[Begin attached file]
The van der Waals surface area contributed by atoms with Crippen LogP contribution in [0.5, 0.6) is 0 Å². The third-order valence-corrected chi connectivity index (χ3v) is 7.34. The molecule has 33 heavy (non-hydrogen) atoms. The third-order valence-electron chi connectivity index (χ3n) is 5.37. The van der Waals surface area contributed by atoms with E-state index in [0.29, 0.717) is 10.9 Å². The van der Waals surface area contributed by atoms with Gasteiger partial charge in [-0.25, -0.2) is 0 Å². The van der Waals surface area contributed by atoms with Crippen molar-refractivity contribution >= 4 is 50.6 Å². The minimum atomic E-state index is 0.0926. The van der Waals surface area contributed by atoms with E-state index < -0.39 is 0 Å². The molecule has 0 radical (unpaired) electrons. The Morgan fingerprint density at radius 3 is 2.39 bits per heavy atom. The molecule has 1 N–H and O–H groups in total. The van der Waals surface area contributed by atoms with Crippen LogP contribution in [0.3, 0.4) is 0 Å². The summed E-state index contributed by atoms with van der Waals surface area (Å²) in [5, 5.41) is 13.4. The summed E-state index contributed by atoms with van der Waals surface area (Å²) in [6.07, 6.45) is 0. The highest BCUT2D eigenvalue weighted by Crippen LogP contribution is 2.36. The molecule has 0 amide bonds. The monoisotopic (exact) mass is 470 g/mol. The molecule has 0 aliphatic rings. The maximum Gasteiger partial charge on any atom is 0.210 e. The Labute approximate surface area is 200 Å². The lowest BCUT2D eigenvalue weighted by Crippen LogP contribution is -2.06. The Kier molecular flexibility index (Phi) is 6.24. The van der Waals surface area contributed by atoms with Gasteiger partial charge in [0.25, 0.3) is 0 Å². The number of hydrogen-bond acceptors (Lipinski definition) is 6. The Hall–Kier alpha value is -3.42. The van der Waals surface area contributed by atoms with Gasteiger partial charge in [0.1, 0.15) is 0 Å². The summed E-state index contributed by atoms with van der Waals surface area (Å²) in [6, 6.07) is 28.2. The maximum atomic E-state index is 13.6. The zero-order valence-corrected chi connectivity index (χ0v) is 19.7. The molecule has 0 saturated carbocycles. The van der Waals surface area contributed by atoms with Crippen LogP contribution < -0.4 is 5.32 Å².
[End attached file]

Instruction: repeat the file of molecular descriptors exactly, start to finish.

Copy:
The van der Waals surface area contributed by atoms with Crippen LogP contribution in [0.5, 0.6) is 0 Å². The third-order valence-corrected chi connectivity index (χ3v) is 7.34. The molecule has 33 heavy (non-hydrogen) atoms. The third-order valence-electron chi connectivity index (χ3n) is 5.37. The van der Waals surface area contributed by atoms with E-state index in [0.29, 0.717) is 10.9 Å². The van der Waals surface area contributed by atoms with Gasteiger partial charge in [-0.25, -0.2) is 0 Å². The van der Waals surface area contributed by atoms with Crippen molar-refractivity contribution >= 4 is 50.6 Å². The minimum atomic E-state index is 0.0926. The van der Waals surface area contributed by atoms with E-state index < -0.39 is 0 Å². The molecule has 0 radical (unpaired) electrons. The Morgan fingerprint density at radius 3 is 2.39 bits per heavy atom. The molecule has 1 N–H and O–H groups in total. The van der Waals surface area contributed by atoms with Crippen LogP contribution in [0.3, 0.4) is 0 Å². The summed E-state index contributed by atoms with van der Waals surface area (Å²) in [5, 5.41) is 13.4. The summed E-state index contributed by atoms with van der Waals surface area (Å²) in [6.07, 6.45) is 0. The highest BCUT2D eigenvalue weighted by Crippen LogP contribution is 2.36. The molecule has 0 amide bonds. The monoisotopic (exact) mass is 470 g/mol. The molecule has 0 aliphatic rings. The maximum Gasteiger partial charge on any atom is 0.210 e. The Labute approximate surface area is 200 Å². The lowest BCUT2D eigenvalue weighted by Crippen LogP contribution is -2.06. The Kier molecular flexibility index (Phi) is 6.24. The van der Waals surface area contributed by atoms with Gasteiger partial charge in [0.25, 0.3) is 0 Å². The number of hydrogen-bond acceptors (Lipinski definition) is 6. The Hall–Kier alpha value is -3.42. The van der Waals surface area contributed by atoms with Gasteiger partial charge in [0.1, 0.15) is 0 Å². The summed E-state index contributed by atoms with van der Waals surface area (Å²) in [6, 6.07) is 28.2. The maximum atomic E-state index is 13.6. The zero-order valence-corrected chi connectivity index (χ0v) is 19.7. The molecule has 0 saturated carbocycles. The van der Waals surface area contributed by atoms with Crippen LogP contribution < -0.4 is 5.32 Å².